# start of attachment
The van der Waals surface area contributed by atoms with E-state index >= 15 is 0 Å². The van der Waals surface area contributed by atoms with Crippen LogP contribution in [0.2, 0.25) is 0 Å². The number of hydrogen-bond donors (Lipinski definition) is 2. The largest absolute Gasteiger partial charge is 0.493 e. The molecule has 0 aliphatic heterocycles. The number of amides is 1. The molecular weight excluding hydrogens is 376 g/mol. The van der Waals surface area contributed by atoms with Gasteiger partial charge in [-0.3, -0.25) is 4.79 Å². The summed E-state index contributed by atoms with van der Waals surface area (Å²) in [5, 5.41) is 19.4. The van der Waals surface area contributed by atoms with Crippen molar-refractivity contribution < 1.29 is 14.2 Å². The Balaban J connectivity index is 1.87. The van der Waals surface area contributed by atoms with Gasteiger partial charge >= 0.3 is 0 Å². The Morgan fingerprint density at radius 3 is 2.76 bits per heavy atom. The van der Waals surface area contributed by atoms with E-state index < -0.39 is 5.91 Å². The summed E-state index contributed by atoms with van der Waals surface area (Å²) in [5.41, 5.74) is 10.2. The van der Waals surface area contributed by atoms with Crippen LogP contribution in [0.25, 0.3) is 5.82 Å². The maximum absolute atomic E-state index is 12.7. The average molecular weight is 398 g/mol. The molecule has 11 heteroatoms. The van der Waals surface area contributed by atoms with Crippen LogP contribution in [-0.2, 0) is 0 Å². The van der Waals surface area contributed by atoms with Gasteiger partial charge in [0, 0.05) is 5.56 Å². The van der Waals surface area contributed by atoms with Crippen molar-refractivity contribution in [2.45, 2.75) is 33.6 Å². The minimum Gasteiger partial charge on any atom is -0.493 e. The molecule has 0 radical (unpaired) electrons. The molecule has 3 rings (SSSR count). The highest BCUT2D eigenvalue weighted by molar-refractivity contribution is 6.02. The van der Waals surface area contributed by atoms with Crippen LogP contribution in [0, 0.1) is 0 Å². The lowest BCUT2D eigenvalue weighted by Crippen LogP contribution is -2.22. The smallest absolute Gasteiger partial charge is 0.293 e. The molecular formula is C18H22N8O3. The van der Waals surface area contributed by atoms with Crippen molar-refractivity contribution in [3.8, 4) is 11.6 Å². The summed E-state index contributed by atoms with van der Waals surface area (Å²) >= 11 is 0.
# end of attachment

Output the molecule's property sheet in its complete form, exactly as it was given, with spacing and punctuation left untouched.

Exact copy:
The van der Waals surface area contributed by atoms with E-state index >= 15 is 0 Å². The van der Waals surface area contributed by atoms with Crippen LogP contribution in [0.2, 0.25) is 0 Å². The number of hydrogen-bond donors (Lipinski definition) is 2. The largest absolute Gasteiger partial charge is 0.493 e. The molecule has 0 aliphatic heterocycles. The number of amides is 1. The molecular weight excluding hydrogens is 376 g/mol. The van der Waals surface area contributed by atoms with Gasteiger partial charge in [-0.3, -0.25) is 4.79 Å². The summed E-state index contributed by atoms with van der Waals surface area (Å²) in [5, 5.41) is 19.4. The van der Waals surface area contributed by atoms with Crippen molar-refractivity contribution < 1.29 is 14.2 Å². The Balaban J connectivity index is 1.87. The van der Waals surface area contributed by atoms with Gasteiger partial charge >= 0.3 is 0 Å². The Morgan fingerprint density at radius 3 is 2.76 bits per heavy atom. The van der Waals surface area contributed by atoms with E-state index < -0.39 is 5.91 Å². The summed E-state index contributed by atoms with van der Waals surface area (Å²) in [5.41, 5.74) is 10.2. The van der Waals surface area contributed by atoms with Crippen LogP contribution in [0.25, 0.3) is 5.82 Å². The maximum absolute atomic E-state index is 12.7. The average molecular weight is 398 g/mol. The molecule has 11 heteroatoms. The van der Waals surface area contributed by atoms with Crippen LogP contribution in [-0.2, 0) is 0 Å². The van der Waals surface area contributed by atoms with Gasteiger partial charge in [0, 0.05) is 5.56 Å². The van der Waals surface area contributed by atoms with Crippen molar-refractivity contribution in [2.45, 2.75) is 33.6 Å². The minimum Gasteiger partial charge on any atom is -0.493 e. The molecule has 0 radical (unpaired) electrons. The molecule has 3 rings (SSSR count). The highest BCUT2D eigenvalue weighted by molar-refractivity contribution is 6.02. The van der Waals surface area contributed by atoms with Crippen LogP contribution in [0, 0.1) is 0 Å². The lowest BCUT2D eigenvalue weighted by Crippen LogP contribution is -2.22. The smallest absolute Gasteiger partial charge is 0.293 e. The molecular formula is C18H22N8O3. The van der Waals surface area contributed by atoms with Crippen molar-refractivity contribution in [3.8, 4) is 11.6 Å². The summed E-state index contributed by atoms with van der Waals surface area (Å²) >= 11 is 0.